With interest rates rising, now is the time to refine credit and spending habits
With interest rates rising, now is the time to refine credit and spending habits

If you’ve been paying attention to financial news lately, topics like inflation, rising interest rates and the housing market have been the predominant headlines.

While much of the attention on rising interest rates has focused on how potential buyers are affected and why they should act now to avoid paying more for the same home later, consumers should also take a close look at any current debt and spending habits.

The reality is that many factors contribute to our current economic environment that we cannot control. But there are ways to take control of our own finances to lessen the impact on our wallets.

Here’s what you need to know and do now.

Understand how rates affect you

If you’re a credit card user and pay down your balance every month, rising interest rates probably won’t affect you that much. However, if you have a balance (or multiple balances) on credit cards, which usually have variable interest rates, those balances could cost you dearly in the short and long term.

When the Federal Reserve increases the prime rate, credit card interest rates or the annual percentage rate (APR) also increase.

If you have a credit card balance, a higher APR will mean higher minimum monthly payments and longer periods to pay off what you owe. Credit card issuers are now required to show on your monthly statements how long it would take you to pay off your current balance if you only paid the minimum each month. Consider these numbers carefully as the first step in developing a payment plan.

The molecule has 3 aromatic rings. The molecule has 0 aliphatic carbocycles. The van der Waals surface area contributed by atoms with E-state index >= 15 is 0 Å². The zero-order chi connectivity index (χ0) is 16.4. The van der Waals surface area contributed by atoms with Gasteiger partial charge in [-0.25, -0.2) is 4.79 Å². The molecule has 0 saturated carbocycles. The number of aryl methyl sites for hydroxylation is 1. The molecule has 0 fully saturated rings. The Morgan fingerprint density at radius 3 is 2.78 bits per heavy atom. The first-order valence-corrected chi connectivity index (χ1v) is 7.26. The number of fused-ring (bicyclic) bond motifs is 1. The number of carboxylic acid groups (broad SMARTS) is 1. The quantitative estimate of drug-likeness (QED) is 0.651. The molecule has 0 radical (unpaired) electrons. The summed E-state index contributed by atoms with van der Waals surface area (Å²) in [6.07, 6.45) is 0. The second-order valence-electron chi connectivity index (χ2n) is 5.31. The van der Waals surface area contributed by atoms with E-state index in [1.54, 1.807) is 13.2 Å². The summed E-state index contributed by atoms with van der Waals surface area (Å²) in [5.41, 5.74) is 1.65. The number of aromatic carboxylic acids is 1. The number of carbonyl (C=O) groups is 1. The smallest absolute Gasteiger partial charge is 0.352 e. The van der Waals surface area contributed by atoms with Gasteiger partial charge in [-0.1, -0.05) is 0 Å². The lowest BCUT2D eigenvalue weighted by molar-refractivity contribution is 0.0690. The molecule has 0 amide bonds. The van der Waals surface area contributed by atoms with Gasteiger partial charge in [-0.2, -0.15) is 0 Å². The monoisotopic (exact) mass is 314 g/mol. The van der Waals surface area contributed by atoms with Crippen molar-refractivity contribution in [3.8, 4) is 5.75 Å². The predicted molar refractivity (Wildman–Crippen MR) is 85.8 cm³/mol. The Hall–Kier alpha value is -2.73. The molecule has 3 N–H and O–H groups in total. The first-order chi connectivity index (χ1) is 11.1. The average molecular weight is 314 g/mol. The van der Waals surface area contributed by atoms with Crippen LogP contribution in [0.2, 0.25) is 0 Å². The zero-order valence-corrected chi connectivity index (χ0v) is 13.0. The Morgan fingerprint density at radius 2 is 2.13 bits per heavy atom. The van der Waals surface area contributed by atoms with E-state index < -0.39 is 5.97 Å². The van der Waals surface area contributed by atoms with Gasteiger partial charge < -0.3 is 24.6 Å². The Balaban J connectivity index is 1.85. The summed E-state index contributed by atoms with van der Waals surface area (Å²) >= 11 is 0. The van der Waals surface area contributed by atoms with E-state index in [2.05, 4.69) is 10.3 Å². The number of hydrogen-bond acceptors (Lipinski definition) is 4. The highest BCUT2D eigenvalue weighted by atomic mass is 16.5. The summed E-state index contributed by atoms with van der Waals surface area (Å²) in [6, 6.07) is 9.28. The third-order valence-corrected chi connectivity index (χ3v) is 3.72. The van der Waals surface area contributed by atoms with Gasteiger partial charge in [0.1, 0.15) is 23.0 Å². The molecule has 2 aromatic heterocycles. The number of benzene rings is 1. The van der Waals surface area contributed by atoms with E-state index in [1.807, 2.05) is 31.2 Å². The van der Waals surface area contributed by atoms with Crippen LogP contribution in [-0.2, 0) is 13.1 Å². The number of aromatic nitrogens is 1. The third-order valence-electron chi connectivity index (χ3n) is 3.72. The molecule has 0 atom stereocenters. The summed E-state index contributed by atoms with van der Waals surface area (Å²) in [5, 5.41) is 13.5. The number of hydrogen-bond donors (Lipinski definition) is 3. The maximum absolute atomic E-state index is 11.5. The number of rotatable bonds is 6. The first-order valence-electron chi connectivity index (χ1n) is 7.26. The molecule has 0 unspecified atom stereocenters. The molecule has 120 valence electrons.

Consider consolidating

If you have multiple credit card balances, consolidation can be a great option. Rather than trying to pay off multiple cards at once, consolidating would consolidate them under one monthly payment, allowing you to pay more toward one balance instead of trying to gradually pay more than the minimum spread over multiple balances.

Here are some options to consider:

• Transfer balances to another credit card: Look for a credit card that has a 0% interest grace period on balance transfers, transfer balances, and pay as much as you can within the grace period. Even if you only have one credit card with a balance, transferring can still benefit you because with zero interest, every penny goes towards your balance. Be sure to watch the balance transfer fee so you’re not surprised when your new balance initially increases by 3% or more.

• Tap into the equity in your home: If you’re a homeowner, chances are the booming real estate market has increased the value of your property, thereby increasing your net worth. A home equity installment loan would give you a lump sum to spend on your project and then predictable, fixed payments and terms over an agreed period to pay it off.

Another option is a home equity line of credit (HELOC) using your principal for a revolving line of credit, like a credit card, that you can tap now to pay off debt or when needed over a longer period. .

• Consider a personal loan or line of credit: Another way to lessen the impact of rising rates on any outstanding revolving debt is to take out a personal loan or line of credit. These can be useful if you don’t have collateral to borrow against your home equity to pay off other loans.

Recalibrate your budget

Even if you don’t have a credit card or other loan balances, now is a good time to take a hard look at your monthly budget to avoid getting into debt. With inflation continuing to drive up the prices of everyday necessities like groceries, gas, and more, it’s a good idea to adjust your budget to account for increased spending on these items.

Taking a measured approach to inflation and rising interest rates can help you keep pace with paying down your debts and can even help you find gradual ways to start or increase saving for your long term needs.

Candice Caruso is Senior Vice President, Head of Retail Lending at WSFS Bank. She brings over 20 years of experience in the financial services industry, including 12 years as a corporate finance expert, and has been featured on Bloomberg Radio, CNBC’s Closing Bell, The Wall Street Journal and Franchising World. .


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